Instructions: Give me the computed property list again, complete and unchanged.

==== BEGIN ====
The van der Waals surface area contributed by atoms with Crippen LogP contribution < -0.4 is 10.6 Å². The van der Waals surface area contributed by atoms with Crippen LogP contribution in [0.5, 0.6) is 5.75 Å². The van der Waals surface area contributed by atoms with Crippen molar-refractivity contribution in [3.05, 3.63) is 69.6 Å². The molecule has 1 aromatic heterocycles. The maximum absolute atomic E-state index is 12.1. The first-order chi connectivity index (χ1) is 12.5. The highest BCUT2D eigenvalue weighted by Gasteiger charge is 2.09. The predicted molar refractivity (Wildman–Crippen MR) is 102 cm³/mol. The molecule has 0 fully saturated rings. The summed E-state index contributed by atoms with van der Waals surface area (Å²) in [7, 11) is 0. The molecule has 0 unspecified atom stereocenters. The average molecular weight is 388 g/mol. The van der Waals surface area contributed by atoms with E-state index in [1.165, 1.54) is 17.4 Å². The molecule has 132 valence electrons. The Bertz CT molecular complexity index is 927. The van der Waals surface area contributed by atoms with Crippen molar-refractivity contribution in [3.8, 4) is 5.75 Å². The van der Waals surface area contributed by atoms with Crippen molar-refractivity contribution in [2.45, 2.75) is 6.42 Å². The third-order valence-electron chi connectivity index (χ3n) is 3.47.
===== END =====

The van der Waals surface area contributed by atoms with Crippen LogP contribution < -0.4 is 10.6 Å². The van der Waals surface area contributed by atoms with Crippen LogP contribution in [0.5, 0.6) is 5.75 Å². The van der Waals surface area contributed by atoms with Crippen molar-refractivity contribution in [3.05, 3.63) is 69.6 Å². The molecule has 1 aromatic heterocycles. The maximum absolute atomic E-state index is 12.1. The first-order chi connectivity index (χ1) is 12.5. The highest BCUT2D eigenvalue weighted by Gasteiger charge is 2.09. The predicted molar refractivity (Wildman–Crippen MR) is 102 cm³/mol. The molecule has 0 fully saturated rings. The summed E-state index contributed by atoms with van der Waals surface area (Å²) in [7, 11) is 0. The molecule has 0 unspecified atom stereocenters. The average molecular weight is 388 g/mol. The van der Waals surface area contributed by atoms with E-state index in [1.165, 1.54) is 17.4 Å². The molecule has 132 valence electrons. The Bertz CT molecular complexity index is 927. The van der Waals surface area contributed by atoms with Crippen molar-refractivity contribution in [3.8, 4) is 5.75 Å². The van der Waals surface area contributed by atoms with Crippen molar-refractivity contribution in [2.45, 2.75) is 6.42 Å². The third-order valence-electron chi connectivity index (χ3n) is 3.47.